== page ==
Crime against humanity. Not a moderate phrase, that. The usual penalty for crimes against humanity, as dictators from Mussolini to Saddam Hussein have found out to their cost, is execution.
Yet Dr James Hansen, a paid senior citizen working for an agency of the United States Government that has profited mightily from “global warming”, has said that anyone who disagrees with his personal hang-ups about the potentially catastrophic threat to humankind from a little extra CO2 in the air should be put on trial for what he calls “high crimes against humanity”.
Hansen - an accident-prone academic who has been something of an international scientific laughing-stock ever since he wrote an article in a UK scandal-sheet last year that sea level might rise 246 feet - was not fired by NASA for saying, in effect, that the growing body of scientists who do not agree with his ill-founded, apocalyptic rodomontade should be killed.
For some reason that will perhaps fascinate the palaeo-sociologists of the far future, in what is supposed to be the Age of Reason and Enlightenment anyone who wants to declare his support for the New Superstition of catastrophic manmade “global warming” can make stuff up, exaggerate beyond all reason, and menace the infidel with death for crimes against humanity, and no one bats an eyelid.
A soberer, less silly, less politicised, and less excitable public figure, the UN’s Right-to-Food Rapporteur, has also recently used the phrase “crime against humanity”, but in the opposite context. Herr Ziegler has said, “When millions are going hungry, it is a crime against humanity that food should be diverted to biofuels”.
So, who are the criminals against humanity? The brave and diligent scientists whose research in many different fields now amply demonstrates that the chief conclusions of the UN’s climate panel are nonsense, or the pietistic true-believers whose policies allegedly designed to address the non-problem of “global warming” are already killing millions by starvation?
In Haiti, the poor are now living on mud pies made with real mud. They cannot afford anything else to eat. So they take earth, carefully remove the stones, grit, and weeds, mix it with water, add a tiny pinch of salt and a small knob of butter, and knead it and pound it and stir it into a paste, which they make into mud pies. They bake the mud pies in the sun for a few hours, then eat them or sell them to their neighbours for 3 US cents each. And somehow some of them stay alive.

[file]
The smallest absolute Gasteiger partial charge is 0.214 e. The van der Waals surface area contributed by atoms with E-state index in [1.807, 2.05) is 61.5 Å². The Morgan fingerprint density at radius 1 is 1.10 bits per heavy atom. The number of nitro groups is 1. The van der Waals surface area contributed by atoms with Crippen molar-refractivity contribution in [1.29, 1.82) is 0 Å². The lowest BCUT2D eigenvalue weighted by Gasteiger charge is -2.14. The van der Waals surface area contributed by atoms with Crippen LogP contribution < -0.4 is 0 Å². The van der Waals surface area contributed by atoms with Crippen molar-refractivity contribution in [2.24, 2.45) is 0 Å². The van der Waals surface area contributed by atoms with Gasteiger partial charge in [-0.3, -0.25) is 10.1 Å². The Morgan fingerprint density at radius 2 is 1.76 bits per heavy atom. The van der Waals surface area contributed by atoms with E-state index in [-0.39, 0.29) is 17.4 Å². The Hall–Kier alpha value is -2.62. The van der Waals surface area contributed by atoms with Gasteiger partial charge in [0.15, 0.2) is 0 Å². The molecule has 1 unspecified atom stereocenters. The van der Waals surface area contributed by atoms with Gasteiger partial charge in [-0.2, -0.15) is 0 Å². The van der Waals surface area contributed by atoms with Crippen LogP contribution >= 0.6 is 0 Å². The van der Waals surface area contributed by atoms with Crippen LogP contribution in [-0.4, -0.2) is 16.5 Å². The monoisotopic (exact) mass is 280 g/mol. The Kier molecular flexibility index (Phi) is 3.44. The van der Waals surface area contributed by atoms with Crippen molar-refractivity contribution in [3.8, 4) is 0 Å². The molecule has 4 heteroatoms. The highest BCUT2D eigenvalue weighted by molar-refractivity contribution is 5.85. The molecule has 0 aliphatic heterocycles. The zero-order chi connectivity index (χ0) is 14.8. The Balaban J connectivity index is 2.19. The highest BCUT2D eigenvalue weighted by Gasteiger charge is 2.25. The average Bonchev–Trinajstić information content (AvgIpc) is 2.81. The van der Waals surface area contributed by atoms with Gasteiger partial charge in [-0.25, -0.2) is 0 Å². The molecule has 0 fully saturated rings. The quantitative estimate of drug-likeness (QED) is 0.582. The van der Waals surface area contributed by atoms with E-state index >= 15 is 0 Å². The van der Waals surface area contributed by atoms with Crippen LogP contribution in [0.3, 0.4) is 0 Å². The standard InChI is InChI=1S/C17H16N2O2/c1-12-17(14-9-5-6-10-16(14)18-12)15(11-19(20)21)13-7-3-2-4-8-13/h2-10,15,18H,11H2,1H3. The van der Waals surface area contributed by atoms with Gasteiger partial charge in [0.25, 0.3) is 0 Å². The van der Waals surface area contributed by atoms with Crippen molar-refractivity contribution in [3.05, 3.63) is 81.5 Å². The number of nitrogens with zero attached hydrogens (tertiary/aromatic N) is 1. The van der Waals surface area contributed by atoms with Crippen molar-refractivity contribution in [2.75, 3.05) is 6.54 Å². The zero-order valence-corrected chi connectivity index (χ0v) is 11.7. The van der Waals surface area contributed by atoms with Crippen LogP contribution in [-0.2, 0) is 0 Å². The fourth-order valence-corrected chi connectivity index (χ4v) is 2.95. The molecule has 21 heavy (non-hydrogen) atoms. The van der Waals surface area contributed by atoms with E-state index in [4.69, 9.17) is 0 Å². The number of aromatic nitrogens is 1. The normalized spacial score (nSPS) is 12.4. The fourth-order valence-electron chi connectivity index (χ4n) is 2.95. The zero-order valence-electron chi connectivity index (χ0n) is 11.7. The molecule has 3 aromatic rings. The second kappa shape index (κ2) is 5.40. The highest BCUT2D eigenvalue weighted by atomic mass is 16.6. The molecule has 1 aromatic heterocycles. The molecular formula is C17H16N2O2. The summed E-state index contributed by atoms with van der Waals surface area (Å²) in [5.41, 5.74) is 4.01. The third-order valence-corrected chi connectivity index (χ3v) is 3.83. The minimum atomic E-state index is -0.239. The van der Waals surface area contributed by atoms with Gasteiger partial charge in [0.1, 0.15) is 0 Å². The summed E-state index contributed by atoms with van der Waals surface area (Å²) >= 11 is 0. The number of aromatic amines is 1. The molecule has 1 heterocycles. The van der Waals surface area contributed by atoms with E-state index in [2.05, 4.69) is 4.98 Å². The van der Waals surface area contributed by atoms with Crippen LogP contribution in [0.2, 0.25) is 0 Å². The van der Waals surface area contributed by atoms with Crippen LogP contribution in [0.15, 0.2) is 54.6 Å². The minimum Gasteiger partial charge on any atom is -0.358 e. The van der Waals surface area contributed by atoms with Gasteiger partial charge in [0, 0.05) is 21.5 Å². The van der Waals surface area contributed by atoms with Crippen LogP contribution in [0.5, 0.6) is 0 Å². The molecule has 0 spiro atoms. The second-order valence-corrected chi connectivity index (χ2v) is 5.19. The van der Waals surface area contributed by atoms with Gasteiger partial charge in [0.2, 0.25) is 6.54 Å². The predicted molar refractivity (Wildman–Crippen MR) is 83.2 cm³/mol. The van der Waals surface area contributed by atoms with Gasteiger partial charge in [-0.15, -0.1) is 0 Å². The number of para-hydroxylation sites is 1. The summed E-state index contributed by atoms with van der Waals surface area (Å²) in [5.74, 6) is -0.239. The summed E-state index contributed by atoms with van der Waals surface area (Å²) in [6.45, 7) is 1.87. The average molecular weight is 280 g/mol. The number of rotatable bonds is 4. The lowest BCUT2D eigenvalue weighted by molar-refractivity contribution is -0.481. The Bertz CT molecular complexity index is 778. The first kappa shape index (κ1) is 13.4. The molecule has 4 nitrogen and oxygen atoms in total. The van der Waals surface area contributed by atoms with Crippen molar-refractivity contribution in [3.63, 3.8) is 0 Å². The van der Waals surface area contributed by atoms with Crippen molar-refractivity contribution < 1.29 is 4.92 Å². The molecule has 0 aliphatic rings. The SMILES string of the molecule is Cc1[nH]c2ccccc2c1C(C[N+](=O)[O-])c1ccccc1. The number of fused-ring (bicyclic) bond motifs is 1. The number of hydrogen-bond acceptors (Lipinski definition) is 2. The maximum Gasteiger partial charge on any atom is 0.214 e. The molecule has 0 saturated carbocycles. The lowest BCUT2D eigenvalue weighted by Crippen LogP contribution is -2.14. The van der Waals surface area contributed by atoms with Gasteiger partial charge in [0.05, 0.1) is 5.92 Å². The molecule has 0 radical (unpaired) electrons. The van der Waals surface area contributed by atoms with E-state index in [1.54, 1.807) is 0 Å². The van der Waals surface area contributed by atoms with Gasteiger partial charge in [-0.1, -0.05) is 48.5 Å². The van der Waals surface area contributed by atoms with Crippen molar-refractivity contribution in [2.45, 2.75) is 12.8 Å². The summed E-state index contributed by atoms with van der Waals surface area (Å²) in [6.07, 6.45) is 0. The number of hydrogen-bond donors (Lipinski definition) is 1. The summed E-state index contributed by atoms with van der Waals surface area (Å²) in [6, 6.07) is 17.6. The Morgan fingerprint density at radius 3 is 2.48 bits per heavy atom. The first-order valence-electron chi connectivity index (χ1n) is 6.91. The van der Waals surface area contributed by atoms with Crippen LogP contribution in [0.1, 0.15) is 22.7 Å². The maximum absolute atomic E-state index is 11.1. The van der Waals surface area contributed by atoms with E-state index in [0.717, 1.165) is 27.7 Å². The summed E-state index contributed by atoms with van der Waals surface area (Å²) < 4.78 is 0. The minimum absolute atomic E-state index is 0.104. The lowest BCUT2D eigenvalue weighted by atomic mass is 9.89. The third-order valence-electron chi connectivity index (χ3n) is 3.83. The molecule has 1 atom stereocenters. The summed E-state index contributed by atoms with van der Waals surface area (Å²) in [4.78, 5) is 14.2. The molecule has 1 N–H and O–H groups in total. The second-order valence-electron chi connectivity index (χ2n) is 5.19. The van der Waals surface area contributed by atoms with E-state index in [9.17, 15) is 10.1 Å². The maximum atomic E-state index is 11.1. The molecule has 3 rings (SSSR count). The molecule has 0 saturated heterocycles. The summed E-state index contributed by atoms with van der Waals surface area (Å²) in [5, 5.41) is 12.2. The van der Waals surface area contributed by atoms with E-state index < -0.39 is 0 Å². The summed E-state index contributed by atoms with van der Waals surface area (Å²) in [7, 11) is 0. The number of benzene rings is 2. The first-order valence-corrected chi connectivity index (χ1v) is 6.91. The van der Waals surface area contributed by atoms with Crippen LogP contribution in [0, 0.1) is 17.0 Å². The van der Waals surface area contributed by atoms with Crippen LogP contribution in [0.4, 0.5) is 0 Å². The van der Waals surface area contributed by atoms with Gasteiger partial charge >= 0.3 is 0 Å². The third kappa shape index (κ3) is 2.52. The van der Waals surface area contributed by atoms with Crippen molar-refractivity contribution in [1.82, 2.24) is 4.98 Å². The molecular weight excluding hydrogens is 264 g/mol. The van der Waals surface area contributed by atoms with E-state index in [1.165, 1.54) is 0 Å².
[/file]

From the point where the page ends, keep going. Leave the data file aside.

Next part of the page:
Or, rather, they did. I was telling this story at a lecture to government and opposition leaders in Madrid recently, when one of the civil servants in the front row burst noisily into tears. I stopped and apologised for having caused distress. The civil servant said she had just returned from Haiti, where the doubling of world food prices had put even mud pies beyond the reach of the poorest Haitians. Now, she said, they were dying in large numbers. And she felt so helpless.
There have been food riots in a dozen major regions of the world over the past two years, but the mainstream news media have largely left them unreported. Millions are dying because food prices have doubled in two years. That doubling is the ineluctable consequence of the worldwide transfer of massive acreages of agricultural land from growing food for people who need it to growing biofuels for clunkers that don’t - a nasty spin-off from the “global warming” fraud.
The cruel madness is even worse than this, and may soon claim its first Australian life. The former government cut a shoddy deal with the UN’s hated climate bureaucrats by which, if it agreed to leave millions of acres of farmland fallow and designate them fatuously as “carbon sinks”, it would be exempted from its obligation to make the cuts in emissions of CO2 from fossil-fuelled power stations and automobiles that would be demanded if it ratified the Kyoto Protocol.
The previous administration, of course, did not ratify Kyoto. But one of Kevin Rudd’s first acts as Prime Minister was to grandstand at a UN climate junket in Bali two years ago and turn his signature to the Kyoto Protocol into a gruesome, gibbering publicity stunt.
Swiftly, Australia’s equally-hated climate bureaucrats swung into action. They began writing to farmers who had paid good money for their land and had been working hard to make a living from it. They said roughly this: “Your land has been designated as a carbon sink in the name of Saving The Planet. You must stop farming your land at once. You will not be allowed to make your living from it. Because it is now worth nothing, you will not be able to sell it. You will not be paid any compensation. Good afternoon.”